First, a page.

Link says the launch of its system has been a success and that the average cash donation so far is £5, but it appears to be frustrated at the slow take-up by the banks. Graham Mott (right), head of development at Link, says: "We have made the service available to all of our members since 2012 - it is up to them to make it available to their customers. In the long run, we would like to see charity giving become as widely available as other ATM services, like mobile phone top-ups, and we look forward to working with other Link members as they roll the service out."
As a result of the Link system, says Barclays, its customers can make donations at ATMs that have been enabled - in effect, RBS Group or Bank Machine cash machines. But Barclays has no plans to adopt ATM giving at its own cashpoints. "We will not go into why at this stage," says a spokesman. "This is the only statement we can provide you with."
Lloyds Banking Group, which includes HBOS, gives a similar response, adding that charitable giving is "of significant importance" to its customers. The Co-operative Bank says it has not signed up, partly because its customers are confused by ATM giving. "Despite the best efforts from the ATM providers to make the process as transparent as possible, customers are often confused as to who is donating - the bank or themselves," says a Co-Op spokeswoman. "Customers have selected the service in error."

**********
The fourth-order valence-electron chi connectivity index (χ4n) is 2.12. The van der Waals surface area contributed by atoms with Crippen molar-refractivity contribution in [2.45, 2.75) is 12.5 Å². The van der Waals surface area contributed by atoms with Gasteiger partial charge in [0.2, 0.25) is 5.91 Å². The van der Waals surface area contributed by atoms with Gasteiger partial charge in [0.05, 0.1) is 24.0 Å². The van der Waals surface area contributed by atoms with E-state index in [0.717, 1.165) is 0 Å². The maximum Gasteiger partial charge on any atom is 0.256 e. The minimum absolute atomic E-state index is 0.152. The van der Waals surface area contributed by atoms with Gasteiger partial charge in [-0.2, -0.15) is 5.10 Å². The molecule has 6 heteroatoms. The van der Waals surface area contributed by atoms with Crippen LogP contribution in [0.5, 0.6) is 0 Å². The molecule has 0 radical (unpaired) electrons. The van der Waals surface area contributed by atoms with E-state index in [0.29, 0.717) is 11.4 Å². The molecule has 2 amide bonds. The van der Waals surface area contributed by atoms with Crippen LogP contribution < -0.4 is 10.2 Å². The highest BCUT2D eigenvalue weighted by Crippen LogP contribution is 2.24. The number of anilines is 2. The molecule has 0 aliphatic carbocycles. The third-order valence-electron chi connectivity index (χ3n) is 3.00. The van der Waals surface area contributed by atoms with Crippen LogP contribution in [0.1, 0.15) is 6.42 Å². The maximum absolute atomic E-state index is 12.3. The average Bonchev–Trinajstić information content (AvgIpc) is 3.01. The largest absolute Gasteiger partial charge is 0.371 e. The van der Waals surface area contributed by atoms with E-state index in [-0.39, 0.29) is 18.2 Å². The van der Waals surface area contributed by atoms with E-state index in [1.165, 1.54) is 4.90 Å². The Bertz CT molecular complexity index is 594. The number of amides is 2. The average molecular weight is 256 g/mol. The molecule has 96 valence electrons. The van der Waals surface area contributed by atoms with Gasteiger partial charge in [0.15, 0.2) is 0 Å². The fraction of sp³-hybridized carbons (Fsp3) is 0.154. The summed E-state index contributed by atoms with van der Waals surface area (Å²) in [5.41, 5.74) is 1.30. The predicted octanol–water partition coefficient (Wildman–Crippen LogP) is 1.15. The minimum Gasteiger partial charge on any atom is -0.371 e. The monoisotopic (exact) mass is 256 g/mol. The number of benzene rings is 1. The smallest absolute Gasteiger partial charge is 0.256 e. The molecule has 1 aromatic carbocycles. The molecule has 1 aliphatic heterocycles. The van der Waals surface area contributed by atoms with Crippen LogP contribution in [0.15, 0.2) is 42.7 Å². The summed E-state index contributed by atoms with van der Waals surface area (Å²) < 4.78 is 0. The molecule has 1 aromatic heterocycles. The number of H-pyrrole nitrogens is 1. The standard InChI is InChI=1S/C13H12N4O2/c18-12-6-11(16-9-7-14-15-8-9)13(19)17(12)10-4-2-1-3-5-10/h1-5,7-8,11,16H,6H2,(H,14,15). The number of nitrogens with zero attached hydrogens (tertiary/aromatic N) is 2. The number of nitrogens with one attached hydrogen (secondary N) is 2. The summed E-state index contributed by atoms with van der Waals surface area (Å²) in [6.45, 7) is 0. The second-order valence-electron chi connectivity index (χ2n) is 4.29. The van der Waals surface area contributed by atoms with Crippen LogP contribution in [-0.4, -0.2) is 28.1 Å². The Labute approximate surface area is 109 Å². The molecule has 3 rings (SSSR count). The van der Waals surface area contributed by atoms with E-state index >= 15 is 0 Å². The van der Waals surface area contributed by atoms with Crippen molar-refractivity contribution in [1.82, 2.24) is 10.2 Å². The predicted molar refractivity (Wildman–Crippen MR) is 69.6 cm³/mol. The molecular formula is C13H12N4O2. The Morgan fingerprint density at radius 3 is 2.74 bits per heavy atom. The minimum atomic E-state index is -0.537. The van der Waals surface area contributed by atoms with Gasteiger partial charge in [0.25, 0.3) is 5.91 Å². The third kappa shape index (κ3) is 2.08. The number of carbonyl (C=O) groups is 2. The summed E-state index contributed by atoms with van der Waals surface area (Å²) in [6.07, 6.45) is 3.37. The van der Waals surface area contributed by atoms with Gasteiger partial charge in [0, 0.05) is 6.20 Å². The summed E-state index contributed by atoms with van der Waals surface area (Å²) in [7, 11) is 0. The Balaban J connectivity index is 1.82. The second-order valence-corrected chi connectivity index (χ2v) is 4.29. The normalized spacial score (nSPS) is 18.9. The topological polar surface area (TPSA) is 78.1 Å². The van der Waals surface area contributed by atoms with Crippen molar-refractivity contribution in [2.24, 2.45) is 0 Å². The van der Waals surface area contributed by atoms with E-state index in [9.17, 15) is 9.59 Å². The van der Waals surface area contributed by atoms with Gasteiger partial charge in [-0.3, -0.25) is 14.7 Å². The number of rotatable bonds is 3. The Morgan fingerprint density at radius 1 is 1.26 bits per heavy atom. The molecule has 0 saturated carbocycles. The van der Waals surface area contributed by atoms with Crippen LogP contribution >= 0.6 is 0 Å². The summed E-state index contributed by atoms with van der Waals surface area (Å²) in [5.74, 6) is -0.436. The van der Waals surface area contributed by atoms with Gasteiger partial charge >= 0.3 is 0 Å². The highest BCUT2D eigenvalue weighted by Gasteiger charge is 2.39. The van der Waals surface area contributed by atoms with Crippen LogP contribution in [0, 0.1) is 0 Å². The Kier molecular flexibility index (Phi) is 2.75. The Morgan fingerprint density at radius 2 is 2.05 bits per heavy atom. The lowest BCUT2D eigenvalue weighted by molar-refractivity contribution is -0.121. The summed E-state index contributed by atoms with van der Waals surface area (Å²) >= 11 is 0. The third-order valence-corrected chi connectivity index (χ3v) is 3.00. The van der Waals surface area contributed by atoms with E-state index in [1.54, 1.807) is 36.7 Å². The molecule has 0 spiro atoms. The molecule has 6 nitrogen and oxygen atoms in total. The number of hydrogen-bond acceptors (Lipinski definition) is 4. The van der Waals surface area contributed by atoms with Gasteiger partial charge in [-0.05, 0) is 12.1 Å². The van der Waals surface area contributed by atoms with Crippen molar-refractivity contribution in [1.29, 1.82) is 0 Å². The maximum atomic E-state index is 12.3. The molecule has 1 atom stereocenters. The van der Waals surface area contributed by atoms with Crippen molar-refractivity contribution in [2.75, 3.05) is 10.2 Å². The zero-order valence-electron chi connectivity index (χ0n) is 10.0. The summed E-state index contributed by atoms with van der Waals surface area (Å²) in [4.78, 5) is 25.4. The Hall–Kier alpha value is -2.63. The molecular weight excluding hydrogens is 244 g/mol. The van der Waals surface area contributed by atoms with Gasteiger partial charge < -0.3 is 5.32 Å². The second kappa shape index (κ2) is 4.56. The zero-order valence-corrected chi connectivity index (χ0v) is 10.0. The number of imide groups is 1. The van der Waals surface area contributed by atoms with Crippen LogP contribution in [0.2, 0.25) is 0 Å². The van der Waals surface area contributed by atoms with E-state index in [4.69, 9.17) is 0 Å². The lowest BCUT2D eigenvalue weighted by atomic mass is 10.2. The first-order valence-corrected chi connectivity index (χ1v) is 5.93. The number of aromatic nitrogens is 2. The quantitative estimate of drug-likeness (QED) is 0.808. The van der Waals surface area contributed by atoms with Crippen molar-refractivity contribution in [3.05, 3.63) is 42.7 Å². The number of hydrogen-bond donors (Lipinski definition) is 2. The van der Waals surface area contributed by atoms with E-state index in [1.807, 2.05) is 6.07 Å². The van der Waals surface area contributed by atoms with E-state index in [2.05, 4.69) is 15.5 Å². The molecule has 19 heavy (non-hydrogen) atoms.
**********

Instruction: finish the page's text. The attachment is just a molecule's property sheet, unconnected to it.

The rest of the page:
This may reflect the RBS experience of errors.
The Co-Op is leaving the door open to joining later, but says it would like the government to offer Gift Aid on ATM donations. Santander says it is committed to introducing ATM giving, but has yet to "implement the required software" to do so.
HSBC has run its own ATM giving service on its 3,400 ATMs since 2006, and this has so far raised more than £1.3m for charities. Every year it chooses six charities that will benefit, and employees vote for those they want to be supported - but only HSBC customers can use its ATMs to give to charity. "While we would not rule out any changes to our ATM giving scheme, HSBC and the charities we support are happy with the way it operates," a spokesman says.
For the Link scheme, 30 charities in six regions across the UK were chosen as first-year beneficiaries by an independent panel chaired by Sir Stuart Etherington, chief executive of the National Council for Voluntary Organisations. These charities say they are happy to be supported but all feel unable say how much they have received until a full year has elapsed.